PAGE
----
Why You Need to Stick to Your Principles

When we start thinking beyond mobile devices, we can see that screens are quickly becoming ubiquitous.

Whurley at UNTETHER.talks alluded to the post-mobile era, where everything will become a screen. That’s why I was absolutely intrigued when I first heard of FITC’s SCREENS 2012 conference at DevTO 15.

FITC held their SCREENS conference this year in the North Building of the Metro Toronto Convention Centre. Let’s get right into some ideas that were being shared.


The Working Group’s Chris Eben pointed to various apps as being constrained by poor design. He also illustrated the fact that design is possibly one of the greatest marketing tools of your app; a good design will be the factor that causes users to rave about your app to all their friends; it is a factor that can cause users to turn into evangelists.

No amount of promotional pushes can save a poor functional design. There have been tons of apps that have launched at huge events, like SXSW, only to reach the deadpool months after its debut (i.e. Hashable). Conversely, a good functional design can carry a product in spite of a lack of promotional efforts from the creators.

Case in point: Microsoft technical evangelist Frédéric Harper spoke at Screens 2012 about web design that was responsive to users’ preferences (i.e. having a website that doesn’t require users to scroll both horizontally and vertically while they’re on a mobile phone or tablet device).

Harper highlighted some remarkable sites like HTML 5 Shelf, A List Apart, Illy Issimo, and Design Made in Germany as websites with great designs to the audience. Now, I’ve shared these excellently-designed sites with you.

Good design can also be a competitive advantage; I’ve seen users migrating from Food Porn Daily to Gojee, due solely to a much more cohesive and aesthetically-pleasing user experience.

Some resources Harper shared include Screenfly, Hardboiled Web Design, and Firebug. One absolutely essential piece of content for you to check out would be Harper’s SCREENS 2012 slideshow, which is available on Slideshare.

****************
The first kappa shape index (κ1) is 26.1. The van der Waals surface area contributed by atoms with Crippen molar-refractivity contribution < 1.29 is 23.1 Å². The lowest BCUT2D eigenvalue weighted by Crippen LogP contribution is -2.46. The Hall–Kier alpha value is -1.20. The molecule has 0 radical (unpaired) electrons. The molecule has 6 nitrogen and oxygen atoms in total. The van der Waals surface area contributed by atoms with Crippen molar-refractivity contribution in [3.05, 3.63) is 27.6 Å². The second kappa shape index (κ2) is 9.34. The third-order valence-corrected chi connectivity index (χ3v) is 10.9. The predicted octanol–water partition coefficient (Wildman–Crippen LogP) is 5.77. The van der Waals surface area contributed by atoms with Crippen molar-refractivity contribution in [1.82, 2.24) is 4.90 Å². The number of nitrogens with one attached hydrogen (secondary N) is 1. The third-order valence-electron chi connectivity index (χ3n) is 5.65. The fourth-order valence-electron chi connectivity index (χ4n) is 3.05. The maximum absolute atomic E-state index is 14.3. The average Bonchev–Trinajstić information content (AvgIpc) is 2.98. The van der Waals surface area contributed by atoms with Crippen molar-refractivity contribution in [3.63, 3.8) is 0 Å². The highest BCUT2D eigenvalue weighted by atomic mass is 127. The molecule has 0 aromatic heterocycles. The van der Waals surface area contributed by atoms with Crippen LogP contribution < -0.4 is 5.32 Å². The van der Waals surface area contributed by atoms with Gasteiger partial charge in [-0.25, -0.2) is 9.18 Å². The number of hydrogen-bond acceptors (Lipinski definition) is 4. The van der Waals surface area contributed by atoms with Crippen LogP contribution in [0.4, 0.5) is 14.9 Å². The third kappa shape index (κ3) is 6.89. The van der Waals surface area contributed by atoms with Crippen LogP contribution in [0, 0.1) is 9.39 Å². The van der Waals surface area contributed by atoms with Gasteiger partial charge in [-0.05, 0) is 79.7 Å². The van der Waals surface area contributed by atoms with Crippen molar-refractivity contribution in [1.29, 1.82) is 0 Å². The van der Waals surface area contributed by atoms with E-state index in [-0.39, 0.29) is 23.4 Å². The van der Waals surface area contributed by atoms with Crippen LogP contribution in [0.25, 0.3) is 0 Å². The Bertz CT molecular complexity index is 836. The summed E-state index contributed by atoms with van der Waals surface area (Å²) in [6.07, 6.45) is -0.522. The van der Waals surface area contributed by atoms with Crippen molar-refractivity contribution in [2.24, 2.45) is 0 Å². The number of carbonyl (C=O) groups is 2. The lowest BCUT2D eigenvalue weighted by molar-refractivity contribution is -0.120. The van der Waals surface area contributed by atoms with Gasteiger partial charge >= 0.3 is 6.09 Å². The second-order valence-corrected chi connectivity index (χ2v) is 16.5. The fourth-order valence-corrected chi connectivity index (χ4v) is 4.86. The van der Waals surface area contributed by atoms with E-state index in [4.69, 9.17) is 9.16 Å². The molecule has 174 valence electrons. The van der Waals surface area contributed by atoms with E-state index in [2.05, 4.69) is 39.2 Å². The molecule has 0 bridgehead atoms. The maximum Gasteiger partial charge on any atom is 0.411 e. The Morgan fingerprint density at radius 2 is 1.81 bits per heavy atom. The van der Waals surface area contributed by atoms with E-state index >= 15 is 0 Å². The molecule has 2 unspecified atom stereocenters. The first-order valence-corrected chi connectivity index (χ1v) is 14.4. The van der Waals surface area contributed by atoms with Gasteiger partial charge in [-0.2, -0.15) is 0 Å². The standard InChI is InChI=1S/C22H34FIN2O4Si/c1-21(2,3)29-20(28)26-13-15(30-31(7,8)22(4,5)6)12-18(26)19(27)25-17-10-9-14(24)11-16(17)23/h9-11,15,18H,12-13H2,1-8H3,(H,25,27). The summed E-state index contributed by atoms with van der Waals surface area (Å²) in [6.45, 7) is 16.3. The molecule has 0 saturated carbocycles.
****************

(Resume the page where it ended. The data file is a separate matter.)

Despite the importance of design, Eben reminded the audience of the standard promotional boost for apps. The marketing budget for top apps is at around $30,000 to $40,000 (which often goes into paid media/reviews, or PR & blogger outreach), and startups usually spend 14% of their time on marketing activities.


Eben held a session centered mostly on agile development and its relation to design. He also raised the point of how the Lean Canvas is the new business plan to VCs and other investors.

This means creating minimum viable (or desirable) products. Eben advocates involving paper prototyping in order to get more feedback during the initial design stage. He, Furrow, and Harper all alluded to technology such as TestFlight, HockeyApp, AT&T’s ARO, and Flurry Analytics (free!) to hold controlled betas, test assumptions, measure learning, and conduct deeper quality assurance.


500px lead (and until recently only) iOS developer Ash Furrow talked about how he developed the stunning official 500px iPad app. He mentioned that one core principle behind the design, and behind 500px, is to always focus on the photos. That’s why there is no texture in the app; either there are photos, or there’s empty space to save from distraction.

He also touched on the notion of “good enough implementations”; whatever your function is, it has to be enough to wow the user—but it does not have to be perfect code.

Furrow touched upon a few tools he used in the process: Gengo for crowd-sourced translations, Crashlytics to measure crashes, and Google Analytics from day one to measure each user’s actions and clicks.

Google Analytics came in extremely handy to track where users may be getting lost. When users ran into trouble and confusion navigating to some functions, Furrow talked about his dilemma: it seemed like he had no choice but to break his design principle. He found a solution: instead of re-designing the interface, he designed a tutorial that highlighted a feature and how users can access it. This, for the most part, ended the user inquiries for that particular problem. If it’s not possible to make it more obvious, then show users how to do it.

SCREENS 2012 was an exemplar for the engaging lessons that all conferences should offer to their delegates. Its speakers offered excellent core principles, but were also careful to back the higher-level advice up with concrete, actionable, resources such as tools and case studies.

Similarly, SCREENS 2012 shared more evidence of ubiquitous computing, as well as design thinking melding together with business practice and execution.